Aeroflot Flight 7841

Aeroflot Flight 7841 was a scheduled Soviet domestic passenger flight from Minsk to Leningrad (now Saint Petersburg), which crashed on 1 February 1985 killing fifty eight people on board.[1] Twenty-two people (including three crew members) survived the accident.[1] The crash was caused by engine failure brought on by ice ingestion. On 8 May 1985 the Tupolev Tu-134A was officially written off.[2]

Aeroflot Flight 7841
Tupolev Tu-134A-3, Aeroflot AN1089514.jpg
Soviet Aeroflot Tupolev Tu-134A, similar to that involved in the accident
Occurrence
Date1 February 1985 (1985-02-01)
SummaryDouble engine failure, due to ice ingestion
SiteMinsk-2 International Airport (MSQ/UMMS), Byelorussian SSR
53°52′44.76″N 28°11′42.36″E / 53.8791000°N 28.1951000°E / 53.8791000; 28.1951000Coordinates: 53°52′44.76″N 28°11′42.36″E / 53.8791000°N 28.1951000°E / 53.8791000; 28.1951000
Aircraft
Aircraft typeTupolev Tu-134A
OperatorAeroflot
RegistrationCCCP-65910
Flight originMinsk-2 International Airport (MSQ/UMMS), Byelorussian SSR
DestinationLeningrad-Pulkovo Airport (LED/ULLI) Russian SSR
Occupants80
Passengers74
Crew6
Fatalities58
Survivors22

AircraftEdit

The Tupolev Tu-134A, registration number CCCP-65910, serial number 63969, involved in the accident was manufactured on 11 May 1982 and had 448 completed flight cycles prior to the accident, having entered service on 8 June 1982.[2][1] Tu-134s are equipped with two tail-mounted Soloviev D-30 turbofan engines.[3]

CrashEdit

Six seconds after takeoff, at an altitude of 35 metres (115 ft) and with a speed of 325 km/h (175 kn; 202 mph), a rapid loss of power occurred, accompanied by pops and Jet Pipe Temperature (JPT) overheating.[1] The crew levelled the wings and continued climbing, when the co-pilot reported a failure of the left engine to air traffic control.[1] At 65 seconds after takeoff, an excessive vibration alarm indicated failure of the right engine.[1] Then, at an altitude of 240 metres (790 ft) and a speed of 325 km/h (175 kn; 202 mph), the right engine failed, while the aircraft was still in the clouds.[1] In an attempt to retain speed, the captain initiated a descent with a vertical speed of 7 metres per second (23 ft/s).[1] The aircraft was descending onto forest, with some trees up to 30 m in height.[1] At an altitude of 22 m (72 ft) and with a five-degree right bank angle, the aircraft impacted the tree tops. The aircraft continued hitting the trees and ultimately burned down except the aft portion.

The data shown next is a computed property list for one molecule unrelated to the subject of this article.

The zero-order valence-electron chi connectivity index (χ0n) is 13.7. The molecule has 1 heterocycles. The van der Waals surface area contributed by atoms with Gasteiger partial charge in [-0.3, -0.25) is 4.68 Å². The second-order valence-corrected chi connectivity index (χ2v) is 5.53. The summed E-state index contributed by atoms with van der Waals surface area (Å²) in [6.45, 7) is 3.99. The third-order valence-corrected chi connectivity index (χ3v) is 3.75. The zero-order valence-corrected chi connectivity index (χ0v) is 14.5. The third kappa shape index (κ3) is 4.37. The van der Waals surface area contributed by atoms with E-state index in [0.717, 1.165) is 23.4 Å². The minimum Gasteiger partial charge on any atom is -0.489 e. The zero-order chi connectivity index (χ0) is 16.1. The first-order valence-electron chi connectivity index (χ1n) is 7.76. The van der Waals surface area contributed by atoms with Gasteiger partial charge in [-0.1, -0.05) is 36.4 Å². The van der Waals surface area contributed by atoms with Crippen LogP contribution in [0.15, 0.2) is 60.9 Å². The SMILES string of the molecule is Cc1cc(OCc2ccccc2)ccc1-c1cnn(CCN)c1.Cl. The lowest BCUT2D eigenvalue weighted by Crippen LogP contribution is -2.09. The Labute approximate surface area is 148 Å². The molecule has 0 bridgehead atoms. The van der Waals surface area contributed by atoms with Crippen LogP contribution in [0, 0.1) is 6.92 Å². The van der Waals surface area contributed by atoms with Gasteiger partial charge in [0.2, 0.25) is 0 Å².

The crash site was located 10 kilometres (6.2 mi; 5.4 nmi) east of Minsk National Airport by search groups after three hours.[4][1]

InvestigationEdit

The investigation concluded that both engines failed due to ice ingestion, which led to compressor stall, destruction of the compressors and over-temperature of the turbine blades.[1] Citing significant damage to the aircraft and engines, the investigators were unable to determine where the ice came from.[1]

ReferencesEdit

  1. ^ a b c d e f g h i j k l Катастрофа Ту-134А Белорусского УГА в районе а/п Минск-2 (in Russian). Airdisaster.ru. Retrieved 21 July 2014.
  2. ^ a b "Туполев Ту-134АК Бортовой №: CCCP-65910" (in Russian). Russianplanes.net. Retrieved 21 July 2014.
  3. ^ "Tu-134". Tupolev. Archived from the original on 31 January 2015. Retrieved 31 January 2015.
  4. ^ "Accident description". Aviation Safety Network. Retrieved 21 July 2014.